The United Kingdom's new leader is being labeled an enemy of climate science and an ally of President Trump, but his public record paints a murkier picture.
Take an October 2011 report in which Boris Johnson, then London's mayor, touted his green credentials and policies to reduce the city's greenhouse gas emissions.
"London was the first city to experience mass urbanization in the modern era," Johnson began in his treatise, titled Delivering London's Energy Future: The Mayor's Climate Change Mitigation and Energy Strategy.
"It was the imagination of our forebears—among them Bazalgette, Brunel, Prince Albert—who pioneered solutions to tackle some of the city's more mundane but critical challenges," Johnson continued. "I want now to unleash the same entrepreneurial drive and creative genius to achieve what is now the 21st century's environmental imperative, to cut carbon output and secure the city's energy supply, whilst making services more efficient and better value for money."
In later years, Johnson, who was named prime minister yesterday, wrote articles deemed sympathetic to climate skepticism. Environmentalists fume at his climate record in Parliament, including votes against carbon capture and storage technology investments and in favor of taxation on renewable energy projects.
But Johnson flipped again during his time as U.K. foreign secretary.
He openly criticized the Trump administration's decision to withdraw from the Paris Agreement on climate change and urged the United States to return to the fold. "We continue to lobby the U.S. at all levels to continue to take climate change extremely seriously," he told Sky News in 2017.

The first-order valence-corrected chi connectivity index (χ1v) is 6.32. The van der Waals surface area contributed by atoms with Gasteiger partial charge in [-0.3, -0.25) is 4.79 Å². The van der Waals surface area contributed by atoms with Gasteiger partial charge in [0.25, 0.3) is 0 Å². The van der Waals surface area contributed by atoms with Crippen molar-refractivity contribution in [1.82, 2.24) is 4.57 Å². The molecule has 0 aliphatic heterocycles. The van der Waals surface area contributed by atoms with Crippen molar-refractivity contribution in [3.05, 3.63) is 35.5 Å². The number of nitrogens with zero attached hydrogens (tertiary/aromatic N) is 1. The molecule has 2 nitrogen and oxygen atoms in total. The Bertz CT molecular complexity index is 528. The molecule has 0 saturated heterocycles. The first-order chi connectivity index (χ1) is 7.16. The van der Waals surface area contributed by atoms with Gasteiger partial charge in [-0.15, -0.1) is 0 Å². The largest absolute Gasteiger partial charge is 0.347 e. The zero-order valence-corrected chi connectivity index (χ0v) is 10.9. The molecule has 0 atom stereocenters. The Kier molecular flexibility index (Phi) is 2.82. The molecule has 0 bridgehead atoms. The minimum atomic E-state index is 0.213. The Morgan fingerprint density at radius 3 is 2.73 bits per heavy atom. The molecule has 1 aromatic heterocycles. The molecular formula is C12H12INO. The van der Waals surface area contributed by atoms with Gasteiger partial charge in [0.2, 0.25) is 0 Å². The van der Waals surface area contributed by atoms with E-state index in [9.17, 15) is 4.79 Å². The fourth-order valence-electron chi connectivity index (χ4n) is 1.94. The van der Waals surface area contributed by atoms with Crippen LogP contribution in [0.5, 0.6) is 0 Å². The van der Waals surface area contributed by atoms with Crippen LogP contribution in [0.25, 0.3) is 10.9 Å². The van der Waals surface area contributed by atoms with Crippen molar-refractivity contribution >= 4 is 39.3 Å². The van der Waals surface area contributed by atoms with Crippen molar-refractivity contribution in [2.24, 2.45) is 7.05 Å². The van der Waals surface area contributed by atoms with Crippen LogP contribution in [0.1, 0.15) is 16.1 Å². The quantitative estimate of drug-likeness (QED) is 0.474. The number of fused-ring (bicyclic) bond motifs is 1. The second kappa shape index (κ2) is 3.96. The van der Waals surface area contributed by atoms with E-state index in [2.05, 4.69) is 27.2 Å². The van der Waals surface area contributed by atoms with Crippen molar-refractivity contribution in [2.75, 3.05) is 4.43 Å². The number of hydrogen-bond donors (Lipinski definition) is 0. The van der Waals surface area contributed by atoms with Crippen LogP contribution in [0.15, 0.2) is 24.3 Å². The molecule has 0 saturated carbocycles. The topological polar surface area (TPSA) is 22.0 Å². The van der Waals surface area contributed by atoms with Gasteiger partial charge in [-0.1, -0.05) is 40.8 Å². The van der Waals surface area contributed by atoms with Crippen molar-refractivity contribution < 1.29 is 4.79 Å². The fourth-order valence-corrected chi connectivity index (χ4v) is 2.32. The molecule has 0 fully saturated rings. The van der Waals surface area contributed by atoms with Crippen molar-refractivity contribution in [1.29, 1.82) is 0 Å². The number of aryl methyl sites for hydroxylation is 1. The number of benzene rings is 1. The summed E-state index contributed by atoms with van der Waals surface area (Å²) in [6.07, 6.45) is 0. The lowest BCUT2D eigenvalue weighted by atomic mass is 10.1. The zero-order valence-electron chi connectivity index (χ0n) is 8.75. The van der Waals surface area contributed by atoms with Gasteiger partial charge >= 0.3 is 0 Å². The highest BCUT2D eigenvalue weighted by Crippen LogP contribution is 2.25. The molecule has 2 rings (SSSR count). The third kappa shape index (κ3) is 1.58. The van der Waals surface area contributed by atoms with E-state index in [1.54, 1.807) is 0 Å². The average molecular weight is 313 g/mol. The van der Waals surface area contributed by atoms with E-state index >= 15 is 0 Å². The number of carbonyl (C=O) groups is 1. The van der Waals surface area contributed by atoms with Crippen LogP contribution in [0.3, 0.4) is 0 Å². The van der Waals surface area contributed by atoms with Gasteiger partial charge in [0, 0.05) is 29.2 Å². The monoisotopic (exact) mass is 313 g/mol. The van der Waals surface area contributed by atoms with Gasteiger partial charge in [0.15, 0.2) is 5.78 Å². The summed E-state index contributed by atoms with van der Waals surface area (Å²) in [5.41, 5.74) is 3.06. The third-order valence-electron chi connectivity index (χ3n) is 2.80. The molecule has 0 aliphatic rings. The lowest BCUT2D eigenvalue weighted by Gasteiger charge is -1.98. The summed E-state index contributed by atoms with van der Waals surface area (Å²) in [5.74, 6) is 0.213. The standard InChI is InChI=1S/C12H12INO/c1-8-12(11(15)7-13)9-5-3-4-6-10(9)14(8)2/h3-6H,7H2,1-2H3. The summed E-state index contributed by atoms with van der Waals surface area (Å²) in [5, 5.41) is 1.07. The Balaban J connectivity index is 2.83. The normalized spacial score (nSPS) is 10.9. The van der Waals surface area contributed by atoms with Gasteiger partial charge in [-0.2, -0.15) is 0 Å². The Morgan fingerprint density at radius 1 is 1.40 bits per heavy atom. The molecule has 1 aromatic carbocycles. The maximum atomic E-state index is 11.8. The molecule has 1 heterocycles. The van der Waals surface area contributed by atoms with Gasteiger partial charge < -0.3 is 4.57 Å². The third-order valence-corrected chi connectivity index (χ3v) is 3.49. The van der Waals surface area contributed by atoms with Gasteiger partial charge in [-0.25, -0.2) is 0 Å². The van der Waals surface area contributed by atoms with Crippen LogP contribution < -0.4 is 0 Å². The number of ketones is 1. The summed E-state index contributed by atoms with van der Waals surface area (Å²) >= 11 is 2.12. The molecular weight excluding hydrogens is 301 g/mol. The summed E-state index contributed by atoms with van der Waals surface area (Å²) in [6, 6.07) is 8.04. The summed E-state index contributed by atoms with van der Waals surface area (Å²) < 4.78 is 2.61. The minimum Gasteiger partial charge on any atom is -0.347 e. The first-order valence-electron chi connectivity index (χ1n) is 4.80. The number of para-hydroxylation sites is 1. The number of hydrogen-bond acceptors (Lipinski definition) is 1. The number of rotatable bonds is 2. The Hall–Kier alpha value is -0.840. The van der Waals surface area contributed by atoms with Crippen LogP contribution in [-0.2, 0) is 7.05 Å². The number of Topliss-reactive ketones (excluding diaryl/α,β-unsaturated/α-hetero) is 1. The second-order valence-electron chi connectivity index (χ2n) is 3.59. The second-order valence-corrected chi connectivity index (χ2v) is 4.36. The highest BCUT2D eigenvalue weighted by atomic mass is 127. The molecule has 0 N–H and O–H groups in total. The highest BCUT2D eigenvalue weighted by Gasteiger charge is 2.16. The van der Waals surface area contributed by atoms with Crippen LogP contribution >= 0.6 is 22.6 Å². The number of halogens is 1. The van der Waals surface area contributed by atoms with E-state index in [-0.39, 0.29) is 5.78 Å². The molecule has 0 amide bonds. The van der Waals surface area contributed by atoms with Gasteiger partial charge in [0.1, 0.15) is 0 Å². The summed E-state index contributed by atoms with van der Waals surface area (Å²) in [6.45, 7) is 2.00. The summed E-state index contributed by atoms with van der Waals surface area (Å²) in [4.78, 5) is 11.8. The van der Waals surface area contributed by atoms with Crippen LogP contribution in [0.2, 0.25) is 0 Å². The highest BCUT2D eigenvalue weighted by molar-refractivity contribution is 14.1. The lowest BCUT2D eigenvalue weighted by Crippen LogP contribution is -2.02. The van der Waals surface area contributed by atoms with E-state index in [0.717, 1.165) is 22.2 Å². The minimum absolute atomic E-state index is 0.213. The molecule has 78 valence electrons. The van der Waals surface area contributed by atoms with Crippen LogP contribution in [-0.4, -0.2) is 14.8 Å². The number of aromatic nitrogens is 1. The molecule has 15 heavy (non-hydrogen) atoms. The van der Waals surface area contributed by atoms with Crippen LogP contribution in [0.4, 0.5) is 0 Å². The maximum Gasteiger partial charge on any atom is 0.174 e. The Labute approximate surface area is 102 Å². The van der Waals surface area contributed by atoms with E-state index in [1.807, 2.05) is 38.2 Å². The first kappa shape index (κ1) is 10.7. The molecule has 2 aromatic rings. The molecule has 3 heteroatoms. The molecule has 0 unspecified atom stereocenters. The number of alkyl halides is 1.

Johnson's public comments regarding climate change have been summarized by the group DeSmog UK in a thorough overview posted on their website.
Given the pattern of contradictions on climate, it might be said that Prime Minister Johnson could continue demonstrating an inconsistent track record on climate change moving forward.
Global warming, however, does not rank high on his agenda, as Johnson has made abundantly clear.
In his acceptance speech, Johnson insisted that his priority is "Brexit," the name given to the United Kingdom's looming withdrawal from the European Union.
"We are going to energize the country," Johnson said. "We are going to get Brexit done on Oct. 31, and we're going to take advantage of all the opportunities that it will bring in a new spirit of can-do. And we are once again going to believe in ourselves and what we can achieve."
He never mentioned climate change.
The Conservative Party's website doesn't mention it either. Rather, it lists Johnson's six-point plan "to get the country back on the road to a brighter future." Brexit tops the list, followed by more money for health care and schools, and a promise to hire 20,000 new police officers.
Climate change was very much a priority for Johnson during his term as mayor of London, however. He left that office in 2016.
In his 2011 mayoral report, Johnson said his policies promised to deliver to the city 14,000 "green-collar" jobs by 2025. He is also credited with introducing London's bike-sharing program and for floating the idea of emissions-free zones.
His plan envisioned retrofitting buildings to reduce carbon emissions.
"The policies and actions detailed here put London firmly on course to cut its carbon output by 60 percent by 2025," Johnson wrote in that report.
A 2012 paper issued as part of his "Better Off With Boris" reelection campaign also pulls on environmental heartstrings. He promised to expand the city's green space, and he highlighted climate change as "one of the most serious challenges we face."
Johnson's emphasis today is squarely on protecting Britain's economy while negotiating its withdrawal from the European Union.
"If you look at the history of the last 200 years of this party's existence, you will see that it is we Conservatives who have had the best insights, I think, into human nature, and the best insights in how to manage the jostling sets of instincts in the human heart," Johnson said this week.
Reprinted from Climatewire with permission from E&E News. Copyright 2019. E&E provides essential news for energy and environment professionals at www.eenews.net